By Jeremy Royster
Like most of my teachers growing up, when I started teaching in 1998, I relied heavily on practice drills and textbooks. Not surprisingly, I struggled to keep my students engaged. Why couldn’t I get these kids to love learning as much as I did? Then I remembered. When I was their age, I spent most of my time daydreaming and doodling in class.
Just as I was beginning to recognize the problem, the late education luminary, Sir Ken Robinson, had already discovered the solution. As early as my first year of teaching, Robinson realized that to encourage greater engagement in schools, the world’s Industrial Era teaching model would have to go. Rather than moving all students in herds on the same assembly line designed to produce compliant workers, Robinson called for personalized curricula that targeted individual interests and skills.
I soon realized that I didn’t develop a love of learning until I graduated from college. Only then could I choose to learn anything I wanted on a whim, work at my own pace, pick my learning materials, or change “course” if I lost interest. Only then did I start to love learning.
In 2006, Robinson gave a TED Talk entitled “Do Schools Kill Creativity?” In it, he said, “You’ll never come up with anything original — if you’re not prepared to be wrong. And by the time they get to be adults, most kids have lost that capacity. They have become frightened of being wrong. And we run our companies like this. We stigmatize mistakes. And we’re now running national education systems where mistakes are the worst thing you can make. And the result is that we are educating people out of their creative capacities.”
Robinson’s performance has since garnered more views than any other TED Talk in history. He struck a chord. And yet, as of this writing, the “Learning Revolution” he called for hasn’t materialized. Despite its importance among the skills advocated by Bloom’s Taxonomy, creative development traditionally receives less attention in school than skills at the bottom of the pyramid, like memorization. One reason for this is that creativity is difficult to measure objectively. All higher-level thinking skills are difficult to assess. Is it any surprise that our test-driven educational system relies so heavily on multiple-choice, fill-in-the-blank, one-possible-answer assessments? It’s not just creativity that the education system kills. Perhaps we should be asking, “Do schools kill the fun in learning?”
It’s for this reason I developed “Find Indy,” the first in a series of virtual reality (VR) educational escape rooms (EscapEDX) in partnership with Knowledge Avatars. This revolutionary role-playing game (RPG) pits students-as-avatars against the villainous S-Quad. They search for Indiana Royster, journalist, and truth-sleuth extraordinaire. Hidden clues help players complete critical thinking tasks as they attempt to find Indy before the S-Quad silences him forever.
EscapEDX players gain 21st Century, Social Emotional Learning (SEL), Common Core, and Bloom’s higher-order thinking skills. They also build resilience as they persist through challenges and failures in pursuit of a larger goal. As they move from room to room, players unwittingly teach themselves various success strategies. They collaborate with other student-avatars and develop pointed questions for the resident teach-Bot, Angela. Further, students learn about the intersecting and overlapping nature of concepts through interactive content webs.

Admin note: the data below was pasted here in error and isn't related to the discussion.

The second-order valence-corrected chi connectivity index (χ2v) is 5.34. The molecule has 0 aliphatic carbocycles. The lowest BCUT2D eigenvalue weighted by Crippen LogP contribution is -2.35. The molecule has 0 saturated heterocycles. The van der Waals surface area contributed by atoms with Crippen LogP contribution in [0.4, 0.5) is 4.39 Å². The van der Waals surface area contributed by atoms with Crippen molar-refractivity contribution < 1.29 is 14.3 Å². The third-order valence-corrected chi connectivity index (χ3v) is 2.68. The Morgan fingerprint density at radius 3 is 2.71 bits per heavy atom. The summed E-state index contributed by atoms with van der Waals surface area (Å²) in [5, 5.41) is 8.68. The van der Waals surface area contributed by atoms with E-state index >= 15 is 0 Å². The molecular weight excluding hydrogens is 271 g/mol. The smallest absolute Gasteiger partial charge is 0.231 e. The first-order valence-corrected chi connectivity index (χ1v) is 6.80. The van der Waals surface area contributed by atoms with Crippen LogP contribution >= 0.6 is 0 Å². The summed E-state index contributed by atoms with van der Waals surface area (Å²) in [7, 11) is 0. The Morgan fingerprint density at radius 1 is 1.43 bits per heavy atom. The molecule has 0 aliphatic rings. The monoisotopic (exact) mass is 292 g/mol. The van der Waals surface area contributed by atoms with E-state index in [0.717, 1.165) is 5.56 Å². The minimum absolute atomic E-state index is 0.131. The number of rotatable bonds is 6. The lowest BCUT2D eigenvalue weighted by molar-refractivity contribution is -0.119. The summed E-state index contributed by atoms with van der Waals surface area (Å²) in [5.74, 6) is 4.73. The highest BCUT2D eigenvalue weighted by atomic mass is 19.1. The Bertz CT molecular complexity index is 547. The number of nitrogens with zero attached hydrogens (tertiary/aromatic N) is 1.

Perhaps the most influential inspiration for EscapEDX, other than Sir Ken Robinson, is Daniel Pink, author of “Drive: The Surprising Truth About What Motivates Us.” Pink’s research found that traditional rewards and punishments, the cornerstone of an ordered business, school, and family life, don’t work. Not only do they not work, but they can also act as deterrents. Pink found that motivation, particularly concerning creative tasks, depends upon three conditions: opportunities for mastery, a sense of purpose, and autonomy. When these conditions are in place, the student, worker, or family member is motivated to perform tasks for the mere pleasure of performing the tasks. As it turns out, these conditions can easily be met by games that reach beyond leaderboards, points, and badges to incentivize engagement.
In games, opportunities for mastery are a given. According to Raph Koster, author of “A Theory of Fun for Game Design,” games are “limited formal systems, that exercise our brains in a way that can be useful in real life.” They are fun because they provide “that moment of triumph when we learn something or master a task… In other words, with games, learning is the drug.”
And autonomy? Can you think of a game without freedom of choice?
With “Find Indy,” my students’ classwork serves a larger purpose. Aspiring Truth Sleuths want to learn more to facilitate decoding of the “clues” that I placed throughout the virtual room. For example, before students can find Indy, they need to understand how to translate cuneiform, read a map, synthesize information from conflicting sources, or comprehend a primary source. The potential reward was the satisfaction that would come with surmounting each problem, not some arbitrary badge or point system. In other words, learning became the focus. Understanding became fun!